creativity / inspiration / inspiring / new books / writing

Ten Things I Didn’t Know…

(Actually these number far, far more than ten but I’m trying to keep it simple here…)

So, most of my writing time in 2016 to date has been spent writing first drafts. From January to April I wrote a MG book for Chicken House, provisionally called “The Sky Chasers” which is based around the story of the very first hot air balloon flight over Paris. Then, when I’d caught my breath, I started my next book for Faber, ” Letters From The Lighthouse” which, set in WW2, follows the adventures of a girl called Olive who’s evacuated to a strange village in Devon.

I find first drafts rather like pulling teeth, but one part of it I LOVE is the research. So, without further ado, here are Ten Things I learned whilst writing these two books…

The Sky Chasers 

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  1. That the Montgolfier brothers didn’t actually know much about science when designing their hot air balloon prototype. Its success had quite a lot to do with luck.
  2. That Marie Antoinette had a model farm at Versailles where she kept immaculately groomed sheep and ducks etc as pets.
  3. That the majority of duels weren’t fought to the death. Sometimes it was considered bravery enough just to turn up and show willing!
  4.  It took 2000 buttons to hold the prototype balloon canopy together.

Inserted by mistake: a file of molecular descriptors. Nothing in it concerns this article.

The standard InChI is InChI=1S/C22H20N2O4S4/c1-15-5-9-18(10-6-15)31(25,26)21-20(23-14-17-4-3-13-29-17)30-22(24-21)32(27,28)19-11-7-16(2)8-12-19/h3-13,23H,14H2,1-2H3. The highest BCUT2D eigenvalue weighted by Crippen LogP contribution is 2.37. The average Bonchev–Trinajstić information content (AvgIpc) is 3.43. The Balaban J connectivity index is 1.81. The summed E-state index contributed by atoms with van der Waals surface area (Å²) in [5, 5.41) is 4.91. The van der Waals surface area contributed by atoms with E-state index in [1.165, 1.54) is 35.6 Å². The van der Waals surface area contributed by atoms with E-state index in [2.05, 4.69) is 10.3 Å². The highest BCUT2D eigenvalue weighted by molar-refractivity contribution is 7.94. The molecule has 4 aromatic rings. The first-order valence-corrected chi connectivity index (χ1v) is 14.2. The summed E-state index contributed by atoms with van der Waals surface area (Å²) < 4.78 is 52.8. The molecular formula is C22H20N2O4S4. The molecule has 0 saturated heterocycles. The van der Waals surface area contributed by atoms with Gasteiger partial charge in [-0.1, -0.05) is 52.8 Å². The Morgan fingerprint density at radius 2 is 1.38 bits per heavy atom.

5. When the balloon first flew, it came down in a field where farm workers attacked it with pitchforks.

Letters From The Lighthouse

Portland-light-house

  1. Many lighthouses were turned off during WW2, only operating periodically when ships were known to be passing.
  2. At the beginning of the war in 1939, most children were evacuated from London with their teachers/schools. Those who remained behind had little -if any- education.
  3. Animals from London’s zoos were evacuated before any of the children.
  4. Due to rationing, bananas were very rare, so people would use mashed parsnips + banana flavouring as a substitute.
  5. In the 1940s, many rural homes still didn’t have mains electricity.Radios were charged by batteries, light and heat came from oil/coal, and chamber pots were still used, especially at night!

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